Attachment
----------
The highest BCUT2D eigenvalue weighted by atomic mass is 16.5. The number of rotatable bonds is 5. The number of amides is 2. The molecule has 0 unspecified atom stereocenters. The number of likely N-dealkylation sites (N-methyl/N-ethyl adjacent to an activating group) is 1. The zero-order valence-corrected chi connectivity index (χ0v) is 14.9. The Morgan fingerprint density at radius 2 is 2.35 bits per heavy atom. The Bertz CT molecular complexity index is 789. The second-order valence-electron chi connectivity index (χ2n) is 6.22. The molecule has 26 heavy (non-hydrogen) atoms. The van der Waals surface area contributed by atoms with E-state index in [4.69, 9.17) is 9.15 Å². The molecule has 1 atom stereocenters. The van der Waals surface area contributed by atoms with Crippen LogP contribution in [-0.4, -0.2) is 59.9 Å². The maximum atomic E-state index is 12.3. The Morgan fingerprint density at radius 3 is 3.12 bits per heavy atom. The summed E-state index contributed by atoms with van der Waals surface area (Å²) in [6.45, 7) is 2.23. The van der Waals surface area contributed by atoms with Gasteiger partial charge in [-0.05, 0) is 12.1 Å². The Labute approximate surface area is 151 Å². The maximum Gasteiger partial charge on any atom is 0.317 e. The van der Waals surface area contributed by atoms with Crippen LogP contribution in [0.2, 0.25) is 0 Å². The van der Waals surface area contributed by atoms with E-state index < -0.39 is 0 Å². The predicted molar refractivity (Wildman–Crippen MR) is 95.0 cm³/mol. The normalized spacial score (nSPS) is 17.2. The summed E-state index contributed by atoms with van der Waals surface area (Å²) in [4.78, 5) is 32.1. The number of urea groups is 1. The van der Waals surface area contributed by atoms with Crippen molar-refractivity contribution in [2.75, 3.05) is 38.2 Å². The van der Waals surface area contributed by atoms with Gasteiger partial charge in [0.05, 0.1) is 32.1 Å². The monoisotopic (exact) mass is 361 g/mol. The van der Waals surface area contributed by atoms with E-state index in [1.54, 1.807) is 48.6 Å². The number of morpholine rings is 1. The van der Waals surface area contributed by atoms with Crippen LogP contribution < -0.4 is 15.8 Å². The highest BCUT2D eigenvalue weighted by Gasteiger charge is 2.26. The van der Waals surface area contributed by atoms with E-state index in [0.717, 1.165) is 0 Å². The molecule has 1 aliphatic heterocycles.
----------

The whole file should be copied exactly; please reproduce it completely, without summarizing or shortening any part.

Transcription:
The highest BCUT2D eigenvalue weighted by atomic mass is 16.5. The number of rotatable bonds is 5. The number of amides is 2. The molecule has 0 unspecified atom stereocenters. The number of likely N-dealkylation sites (N-methyl/N-ethyl adjacent to an activating group) is 1. The zero-order valence-corrected chi connectivity index (χ0v) is 14.9. The Morgan fingerprint density at radius 2 is 2.35 bits per heavy atom. The Bertz CT molecular complexity index is 789. The second-order valence-electron chi connectivity index (χ2n) is 6.22. The molecule has 26 heavy (non-hydrogen) atoms. The van der Waals surface area contributed by atoms with E-state index in [4.69, 9.17) is 9.15 Å². The molecule has 1 atom stereocenters. The van der Waals surface area contributed by atoms with Crippen LogP contribution in [-0.4, -0.2) is 59.9 Å². The maximum atomic E-state index is 12.3. The Morgan fingerprint density at radius 3 is 3.12 bits per heavy atom. The summed E-state index contributed by atoms with van der Waals surface area (Å²) in [6.45, 7) is 2.23. The van der Waals surface area contributed by atoms with Gasteiger partial charge in [-0.05, 0) is 12.1 Å². The Labute approximate surface area is 151 Å². The maximum Gasteiger partial charge on any atom is 0.317 e. The van der Waals surface area contributed by atoms with Crippen LogP contribution in [0.2, 0.25) is 0 Å². The van der Waals surface area contributed by atoms with E-state index < -0.39 is 0 Å². The predicted molar refractivity (Wildman–Crippen MR) is 95.0 cm³/mol. The normalized spacial score (nSPS) is 17.2. The summed E-state index contributed by atoms with van der Waals surface area (Å²) in [4.78, 5) is 32.1. The number of urea groups is 1. The van der Waals surface area contributed by atoms with Crippen molar-refractivity contribution in [2.75, 3.05) is 38.2 Å². The van der Waals surface area contributed by atoms with Gasteiger partial charge in [0.05, 0.1) is 32.1 Å². The monoisotopic (exact) mass is 361 g/mol. The van der Waals surface area contributed by atoms with E-state index in [1.54, 1.807) is 48.6 Å². The number of morpholine rings is 1. The van der Waals surface area contributed by atoms with Crippen LogP contribution < -0.4 is 15.8 Å². The highest BCUT2D eigenvalue weighted by Gasteiger charge is 2.26. The van der Waals surface area contributed by atoms with E-state index in [0.717, 1.165) is 0 Å². The molecule has 1 aliphatic heterocycles.